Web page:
Investigating an Unusual DNA Structure – The I-Motif

Guest Speaker:
Dr John Brazier (School of Pharmacy, University of Reading)
Subject Area:
Pharmacy
Activity:
Seminar
Date & Time:
Wed, 20. January 2016, 14:00 h - 15:00 h
Venue:
N3.04, University of Reading Malaysia - EduCity@Iskandar​

Abstract
The i-motif is a quadruplex structure that is formed by cytosine-rich sequences of DNA and has been found to form in several biologically relevant sequences of DNA. The role of the i-motif in modulating gene expression has recently been elucidated, with the contribution of the loop regions within the structure key to the recognition and binding of transcriptional proteins. The i-motif is of interest for its biological role in gene expression, especially due to its presence in the promoter regions of several gene associated with cancer. It is known from research on biologically derived sequences, that i-motifs formed by different sequences exhibit different thermal and pH stability. It has been reported in the literature that i-motif forming sequences containing longer loops are thermally more stable than those with short loops, with the length of the loop often suggested to be the contributing factor for this stability. Recently we published results that showed unusually high stability for a sequence containing short loops which questioned the need for long loops to impart stability.

To probe this further, we investigated a series of i-motif forming sequences in which we changed the length of the loop regions to between 3 and 8 thymine bases. Thermal UV absorbance experiments, as well as pH titrations showed that i-motifs containing short loops were inherently more stable than those containing long loops. We also showed that both changes to the loops at the bottom of the structure had more effect on the stability than the single loop at the top.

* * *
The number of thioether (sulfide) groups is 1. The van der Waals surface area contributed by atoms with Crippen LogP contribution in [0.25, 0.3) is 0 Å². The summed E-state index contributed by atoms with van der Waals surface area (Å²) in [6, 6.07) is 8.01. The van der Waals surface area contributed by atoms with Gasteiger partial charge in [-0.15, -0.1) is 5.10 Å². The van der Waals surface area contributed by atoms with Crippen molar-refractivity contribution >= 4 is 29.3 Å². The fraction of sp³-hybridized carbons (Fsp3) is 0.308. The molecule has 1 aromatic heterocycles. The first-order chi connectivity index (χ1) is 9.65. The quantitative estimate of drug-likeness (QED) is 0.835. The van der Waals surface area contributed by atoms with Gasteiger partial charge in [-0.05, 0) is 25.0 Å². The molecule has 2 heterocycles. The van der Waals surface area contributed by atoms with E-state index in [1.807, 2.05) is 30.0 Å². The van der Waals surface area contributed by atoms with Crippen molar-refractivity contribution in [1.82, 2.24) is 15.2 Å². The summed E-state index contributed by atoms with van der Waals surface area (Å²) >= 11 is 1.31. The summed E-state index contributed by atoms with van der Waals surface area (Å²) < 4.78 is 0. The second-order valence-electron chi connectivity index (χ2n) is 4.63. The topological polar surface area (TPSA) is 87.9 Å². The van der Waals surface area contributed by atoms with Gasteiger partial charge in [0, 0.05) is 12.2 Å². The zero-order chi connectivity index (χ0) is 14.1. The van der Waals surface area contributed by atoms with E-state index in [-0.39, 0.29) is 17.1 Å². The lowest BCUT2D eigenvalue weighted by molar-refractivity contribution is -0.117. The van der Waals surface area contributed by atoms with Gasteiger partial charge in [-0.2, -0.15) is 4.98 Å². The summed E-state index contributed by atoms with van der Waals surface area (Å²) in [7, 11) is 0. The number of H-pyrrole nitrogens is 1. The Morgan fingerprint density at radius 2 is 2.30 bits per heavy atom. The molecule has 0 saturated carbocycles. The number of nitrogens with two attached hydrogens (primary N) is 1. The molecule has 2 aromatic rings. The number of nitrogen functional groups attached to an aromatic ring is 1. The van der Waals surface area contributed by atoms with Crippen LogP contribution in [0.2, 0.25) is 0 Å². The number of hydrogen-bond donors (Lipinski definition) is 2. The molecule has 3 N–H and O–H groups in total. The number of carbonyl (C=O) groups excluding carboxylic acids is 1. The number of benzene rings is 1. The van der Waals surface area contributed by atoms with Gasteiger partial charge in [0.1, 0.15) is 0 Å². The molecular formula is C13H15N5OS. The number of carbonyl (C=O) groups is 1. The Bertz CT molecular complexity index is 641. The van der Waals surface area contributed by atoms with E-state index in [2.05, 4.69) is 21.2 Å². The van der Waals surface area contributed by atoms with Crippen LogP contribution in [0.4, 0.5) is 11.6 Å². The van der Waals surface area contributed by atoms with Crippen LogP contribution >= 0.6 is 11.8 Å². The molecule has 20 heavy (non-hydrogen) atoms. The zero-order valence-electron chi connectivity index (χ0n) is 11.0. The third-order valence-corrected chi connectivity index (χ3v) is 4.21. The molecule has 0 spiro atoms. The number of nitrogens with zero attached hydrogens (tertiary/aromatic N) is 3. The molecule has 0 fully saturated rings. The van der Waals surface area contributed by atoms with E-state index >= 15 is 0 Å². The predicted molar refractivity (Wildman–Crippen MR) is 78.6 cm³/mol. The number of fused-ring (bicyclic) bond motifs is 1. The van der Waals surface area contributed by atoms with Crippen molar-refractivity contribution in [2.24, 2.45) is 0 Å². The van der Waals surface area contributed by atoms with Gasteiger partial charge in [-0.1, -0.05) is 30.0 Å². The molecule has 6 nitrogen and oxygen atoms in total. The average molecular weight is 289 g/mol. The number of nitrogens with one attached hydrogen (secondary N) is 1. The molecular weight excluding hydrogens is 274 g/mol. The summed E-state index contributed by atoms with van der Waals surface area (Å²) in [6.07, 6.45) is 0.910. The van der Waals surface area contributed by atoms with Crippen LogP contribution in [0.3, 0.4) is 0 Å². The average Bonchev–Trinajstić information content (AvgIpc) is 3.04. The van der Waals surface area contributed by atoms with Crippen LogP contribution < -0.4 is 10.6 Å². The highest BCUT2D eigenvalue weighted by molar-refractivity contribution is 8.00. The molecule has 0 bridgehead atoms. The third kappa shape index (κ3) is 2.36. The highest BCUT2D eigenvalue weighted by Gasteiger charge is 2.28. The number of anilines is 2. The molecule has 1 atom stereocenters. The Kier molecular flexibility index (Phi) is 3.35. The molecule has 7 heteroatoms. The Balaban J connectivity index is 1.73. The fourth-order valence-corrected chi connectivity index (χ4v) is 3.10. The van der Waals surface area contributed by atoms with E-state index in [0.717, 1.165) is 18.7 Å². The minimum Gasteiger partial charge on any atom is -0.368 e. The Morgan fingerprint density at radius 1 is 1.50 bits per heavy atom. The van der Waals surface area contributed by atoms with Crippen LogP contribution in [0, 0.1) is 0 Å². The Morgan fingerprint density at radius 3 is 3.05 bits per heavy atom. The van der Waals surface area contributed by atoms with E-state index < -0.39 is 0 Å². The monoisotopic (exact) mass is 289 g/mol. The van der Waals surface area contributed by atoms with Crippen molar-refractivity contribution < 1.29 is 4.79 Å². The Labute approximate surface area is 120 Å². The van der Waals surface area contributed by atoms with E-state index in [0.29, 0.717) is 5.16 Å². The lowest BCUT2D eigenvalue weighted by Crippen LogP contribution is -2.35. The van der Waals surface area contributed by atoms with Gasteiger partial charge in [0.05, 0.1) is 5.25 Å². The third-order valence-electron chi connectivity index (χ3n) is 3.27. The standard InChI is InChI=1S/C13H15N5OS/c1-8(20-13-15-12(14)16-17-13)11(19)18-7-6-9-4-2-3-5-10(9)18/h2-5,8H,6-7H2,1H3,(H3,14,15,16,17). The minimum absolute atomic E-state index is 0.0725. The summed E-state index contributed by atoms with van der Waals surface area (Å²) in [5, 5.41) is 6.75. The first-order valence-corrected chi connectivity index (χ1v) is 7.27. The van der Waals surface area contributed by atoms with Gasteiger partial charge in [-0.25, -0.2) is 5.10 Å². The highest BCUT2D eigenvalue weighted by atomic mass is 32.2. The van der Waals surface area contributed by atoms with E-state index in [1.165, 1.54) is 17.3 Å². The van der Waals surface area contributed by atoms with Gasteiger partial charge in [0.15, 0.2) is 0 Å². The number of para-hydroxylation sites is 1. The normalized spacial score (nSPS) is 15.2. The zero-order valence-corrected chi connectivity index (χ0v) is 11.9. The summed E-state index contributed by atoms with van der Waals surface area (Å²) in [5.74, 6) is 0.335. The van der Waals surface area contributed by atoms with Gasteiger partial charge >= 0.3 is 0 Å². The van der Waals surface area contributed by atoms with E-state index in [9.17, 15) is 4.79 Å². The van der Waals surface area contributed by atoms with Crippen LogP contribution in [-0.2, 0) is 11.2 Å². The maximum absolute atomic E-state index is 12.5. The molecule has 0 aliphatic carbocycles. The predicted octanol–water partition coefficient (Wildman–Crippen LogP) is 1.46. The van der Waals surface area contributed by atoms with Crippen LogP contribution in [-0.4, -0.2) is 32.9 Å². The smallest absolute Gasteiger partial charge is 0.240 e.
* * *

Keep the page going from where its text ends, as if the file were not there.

It has been shown that interactions between bases in the loops can stabilise i-motif structures, so we investigated the effect of loop composition on i-motif stability by altering the base sequence of a trimer loop, of the general formula (CCCXYZ)3CCC where X and Z = A,T or G and Y = A, T, C or G. Both UV and pH stability were measured, along with CD spectra at pH 5 and 8. The results showed that base composition lead to differences in stability, but the correlation between thermal and pH stability was approximately linear. The more thermally stable, the more pH stability was present. The most interesting finding was that not all sequences were able to form clearly defined i-motif structures as shown in the CD spectra.

Photo Biography
Sep 2008 – Present: Lecturer in Pharmaceutical Chemistry, University of Reading, UK.
Jul 2006 – Jul 2008: JSPS Post-doctoral Research Fellow, Kyushu University, Japan.
Apr 2003 – Jun 2006: Post-doctoral Researcher, University of Liverpool, UK.
Oct 1999 – Apr 2003: PhD student, University of Sheffield: UK.
Oct 1995 – July 1999: MChem student, University of Warwick, UK.

Dr John Alan Brazier’s research is focussed on understanding DNA secondary structure, and small molecule binding to DNA. This ranges from unusual DNA structures such as the i-motif, to electron transfer processes by metal complexes bound to DNA. He uses a variety of techniques to study these structures and processes, including UV and CD spectroscopy, x-ray crystallography, and transient infra-red spectroscopy.

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